From The Cleveland Plain Dealer, January 2, 1993
Some Ways U.S. Can Tug at the Roots of Violence
by: Patrick Burns
For two decades, the National Rifle Association has argued that "guns don't kill - people do." Now, a major new study by the National Academy of Sciences suggests that the NRA may be right, even if its proposed solution - longer jail terms - is fundamentally flawed.
The National Academy of Science report, "Understanding and Preventing Violence," notes that five out of every six guns used in crime are obtained illegally. In other words, more restrictions on legal gun ownership are unlikely to substantially change the violence equation.
If gun control is not a panacea for violent crime, the "silver bullet" of longer jail sentences is not much better. The academy notes that despite a 300% increase in average times spent in prison by inmates since 1975, there has been no significant decline in violent crime as a consequence.
But if neither gun control nor long-term mass incarceration are "quick fixes" to violent crime, what does work? The academy suggests solutions based on intervention rather than legislation. Among them:
4Intervene to disrupt illegal gun markets, where so many of the weapons used in violent crime are bought and sold.
A comprehensive program of buy-and-bust and sell-and-bust arrests, which have been shown to have little impact on street drug markets, could have a real effect on reducing violence by crippling illegal street gun markets. Because the act of buying a gun is not driven by the kind of physical dependence common to addiction, buy-and-bust and sell-and-bust techniques are likely to be particularly effective in combating illegal gun sales.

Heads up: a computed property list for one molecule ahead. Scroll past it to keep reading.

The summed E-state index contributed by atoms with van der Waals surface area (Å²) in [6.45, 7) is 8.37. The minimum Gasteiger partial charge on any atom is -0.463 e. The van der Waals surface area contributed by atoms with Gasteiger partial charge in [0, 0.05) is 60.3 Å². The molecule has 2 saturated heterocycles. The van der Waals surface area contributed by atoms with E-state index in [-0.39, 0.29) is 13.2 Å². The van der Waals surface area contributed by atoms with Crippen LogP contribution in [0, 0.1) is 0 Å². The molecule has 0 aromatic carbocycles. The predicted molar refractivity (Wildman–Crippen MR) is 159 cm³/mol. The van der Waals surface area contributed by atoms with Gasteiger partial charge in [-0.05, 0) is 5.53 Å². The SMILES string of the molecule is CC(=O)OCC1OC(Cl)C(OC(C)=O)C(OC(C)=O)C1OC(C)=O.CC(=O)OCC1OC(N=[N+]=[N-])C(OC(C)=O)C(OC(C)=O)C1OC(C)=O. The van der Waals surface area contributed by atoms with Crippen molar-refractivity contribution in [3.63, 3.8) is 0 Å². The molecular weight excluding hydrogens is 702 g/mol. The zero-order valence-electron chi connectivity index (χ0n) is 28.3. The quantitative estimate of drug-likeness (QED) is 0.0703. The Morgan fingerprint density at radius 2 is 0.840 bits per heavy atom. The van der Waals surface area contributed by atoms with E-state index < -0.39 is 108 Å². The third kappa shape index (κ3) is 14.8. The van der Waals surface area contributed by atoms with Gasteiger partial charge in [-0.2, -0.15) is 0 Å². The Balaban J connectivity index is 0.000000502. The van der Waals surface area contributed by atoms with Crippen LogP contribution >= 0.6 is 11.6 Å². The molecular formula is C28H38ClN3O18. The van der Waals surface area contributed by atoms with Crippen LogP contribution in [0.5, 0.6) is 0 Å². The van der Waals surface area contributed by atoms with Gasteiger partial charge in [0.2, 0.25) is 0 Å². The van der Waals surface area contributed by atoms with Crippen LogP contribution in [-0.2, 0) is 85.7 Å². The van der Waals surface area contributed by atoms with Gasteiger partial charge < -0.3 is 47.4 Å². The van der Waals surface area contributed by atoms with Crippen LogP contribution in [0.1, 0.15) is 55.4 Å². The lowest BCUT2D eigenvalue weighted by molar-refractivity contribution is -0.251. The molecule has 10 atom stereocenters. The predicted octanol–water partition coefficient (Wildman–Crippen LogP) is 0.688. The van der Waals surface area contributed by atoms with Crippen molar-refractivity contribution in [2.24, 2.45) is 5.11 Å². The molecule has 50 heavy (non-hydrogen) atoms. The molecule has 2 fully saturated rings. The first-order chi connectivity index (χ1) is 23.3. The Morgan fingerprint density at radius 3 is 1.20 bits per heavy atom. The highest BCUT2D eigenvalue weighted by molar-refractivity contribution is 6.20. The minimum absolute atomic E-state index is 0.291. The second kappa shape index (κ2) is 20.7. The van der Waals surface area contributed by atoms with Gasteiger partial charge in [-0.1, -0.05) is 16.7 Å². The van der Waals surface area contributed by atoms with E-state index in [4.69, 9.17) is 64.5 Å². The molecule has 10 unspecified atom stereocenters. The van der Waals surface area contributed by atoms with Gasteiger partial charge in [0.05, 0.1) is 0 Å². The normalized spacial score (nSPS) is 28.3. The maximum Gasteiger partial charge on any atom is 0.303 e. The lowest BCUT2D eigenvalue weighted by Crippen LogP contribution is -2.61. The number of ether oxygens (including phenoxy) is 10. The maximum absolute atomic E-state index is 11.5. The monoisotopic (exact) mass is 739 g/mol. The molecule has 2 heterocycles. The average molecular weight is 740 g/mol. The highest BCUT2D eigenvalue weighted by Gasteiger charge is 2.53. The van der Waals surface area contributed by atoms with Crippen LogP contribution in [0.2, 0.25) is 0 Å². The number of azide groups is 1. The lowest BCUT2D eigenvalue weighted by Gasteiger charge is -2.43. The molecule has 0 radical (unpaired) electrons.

4Intervene in street drug markets whose instability and anonymity breed much of today's urban violence.
Local police need to embrace law-enforcement techniques specifically designed to cripple the mechanics of street drug sales. Research by the American Alliance for Rights and Responsibilities suggests that these techniques should include the seizure of autos used by customers coming into street drug markets, and the creation of police and citizen patrols to reclaim marketing space for the law-abiding community. The goal should not be to get rid of all drug use (an impossible task), but to drive drug sales back indoors where it used to take place and where violence between parties was once relatively rare.
4 Identification of, and intervention within, troubled families where so much violence against women and children occurs.
Particularly promising is a national "home visit" program such as the one that exists in Britain. Home visits would help identify troubled households and would also serve to provide case-appropriate advice on health, child care, and social services to families that need them. One way to fund such an effort is to make it part of the national service program advocated by President-elect Bill Clinton.
4Intervention to change the cues we send and receive about the propriety of alcohol intoxication.
Alcohol is a factor in more than 50% of all acts of violence and, according to the U.S. Department of Health and Human Services, is more likely to be involved in murder and manslaughter than a handgun. Yet the harms caused by alcohol intoxication remain largely ignored in the current debates about violence. What is needed here, the academy suggests, is a national campaign, similar to that used against drunken driving, whose focus is the stigmatization of alcohol intoxication. The message of such a campaign would be more than "don't drive drunk"; it would be "don't get drunk."
Hospital emergency rooms, where so much violence comes home to roost, are natural sites for intervention. Studies have shown that abused women are routinely underidentified in hospital emergency departments, even though battery is the most common cause of injury among women seeking emergency room care. And though 30% of all emergency room trauma involves alcohol, emergency room doctors and staff rarely steer the injured to alcohol counseling, evaluation or treatment.
There are no "silver bullets" solutions to the problems of violence in America, but there are things that can be done to change the propensity people have for harming themselves and others. The fact that these solutions lean more toward intervention than legislation should not dissuade us. With more than 6 million acts of violence reported in the United States every year, we cannot afford to spend another 20 years debating solutions that social scientists tell us are unlikely to produce substantive results.